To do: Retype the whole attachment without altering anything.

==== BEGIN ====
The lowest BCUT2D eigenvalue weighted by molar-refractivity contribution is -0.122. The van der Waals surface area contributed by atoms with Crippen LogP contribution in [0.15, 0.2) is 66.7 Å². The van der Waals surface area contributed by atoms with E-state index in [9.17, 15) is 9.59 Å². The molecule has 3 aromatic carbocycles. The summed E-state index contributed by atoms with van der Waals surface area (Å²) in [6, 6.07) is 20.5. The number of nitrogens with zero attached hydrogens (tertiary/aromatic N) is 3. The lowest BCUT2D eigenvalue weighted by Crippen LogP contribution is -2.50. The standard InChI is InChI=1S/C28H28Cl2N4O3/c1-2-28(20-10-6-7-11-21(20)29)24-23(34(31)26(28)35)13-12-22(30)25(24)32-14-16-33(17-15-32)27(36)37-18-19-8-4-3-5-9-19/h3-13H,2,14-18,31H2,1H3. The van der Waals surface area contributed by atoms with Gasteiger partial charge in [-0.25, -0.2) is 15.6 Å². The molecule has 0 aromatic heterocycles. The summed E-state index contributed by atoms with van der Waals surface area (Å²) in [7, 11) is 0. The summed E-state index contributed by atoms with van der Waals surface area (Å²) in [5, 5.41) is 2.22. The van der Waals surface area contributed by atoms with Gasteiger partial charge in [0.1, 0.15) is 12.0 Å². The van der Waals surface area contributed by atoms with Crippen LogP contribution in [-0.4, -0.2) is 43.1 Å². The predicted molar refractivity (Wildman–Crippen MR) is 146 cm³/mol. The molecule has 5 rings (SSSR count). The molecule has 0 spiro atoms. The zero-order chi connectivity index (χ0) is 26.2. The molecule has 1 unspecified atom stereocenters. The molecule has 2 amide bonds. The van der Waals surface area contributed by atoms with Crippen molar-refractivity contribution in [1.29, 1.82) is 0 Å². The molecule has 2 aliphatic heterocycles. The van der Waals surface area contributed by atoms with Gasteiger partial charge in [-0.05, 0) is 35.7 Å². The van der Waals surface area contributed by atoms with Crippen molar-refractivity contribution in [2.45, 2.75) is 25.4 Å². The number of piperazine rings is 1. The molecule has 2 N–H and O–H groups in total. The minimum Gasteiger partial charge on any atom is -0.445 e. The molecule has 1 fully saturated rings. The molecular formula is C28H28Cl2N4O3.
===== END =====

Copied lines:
The lowest BCUT2D eigenvalue weighted by molar-refractivity contribution is -0.122. The van der Waals surface area contributed by atoms with Crippen LogP contribution in [0.15, 0.2) is 66.7 Å². The van der Waals surface area contributed by atoms with E-state index in [9.17, 15) is 9.59 Å². The molecule has 3 aromatic carbocycles. The summed E-state index contributed by atoms with van der Waals surface area (Å²) in [6, 6.07) is 20.5. The number of nitrogens with zero attached hydrogens (tertiary/aromatic N) is 3. The lowest BCUT2D eigenvalue weighted by Crippen LogP contribution is -2.50. The standard InChI is InChI=1S/C28H28Cl2N4O3/c1-2-28(20-10-6-7-11-21(20)29)24-23(34(31)26(28)35)13-12-22(30)25(24)32-14-16-33(17-15-32)27(36)37-18-19-8-4-3-5-9-19/h3-13H,2,14-18,31H2,1H3. The van der Waals surface area contributed by atoms with Gasteiger partial charge in [-0.25, -0.2) is 15.6 Å². The molecule has 0 aromatic heterocycles. The summed E-state index contributed by atoms with van der Waals surface area (Å²) in [7, 11) is 0. The summed E-state index contributed by atoms with van der Waals surface area (Å²) in [5, 5.41) is 2.22. The van der Waals surface area contributed by atoms with Gasteiger partial charge in [0.1, 0.15) is 12.0 Å². The van der Waals surface area contributed by atoms with Crippen LogP contribution in [-0.4, -0.2) is 43.1 Å². The predicted molar refractivity (Wildman–Crippen MR) is 146 cm³/mol. The molecule has 5 rings (SSSR count). The molecule has 0 spiro atoms. The zero-order chi connectivity index (χ0) is 26.2. The molecule has 1 unspecified atom stereocenters. The molecule has 2 amide bonds. The van der Waals surface area contributed by atoms with Crippen molar-refractivity contribution in [1.29, 1.82) is 0 Å². The molecule has 2 aliphatic heterocycles. The van der Waals surface area contributed by atoms with Gasteiger partial charge in [-0.05, 0) is 35.7 Å². The van der Waals surface area contributed by atoms with Crippen molar-refractivity contribution in [2.45, 2.75) is 25.4 Å². The number of piperazine rings is 1. The molecule has 2 N–H and O–H groups in total. The minimum Gasteiger partial charge on any atom is -0.445 e. The molecule has 1 fully saturated rings. The molecular formula is C28H28Cl2N4O3.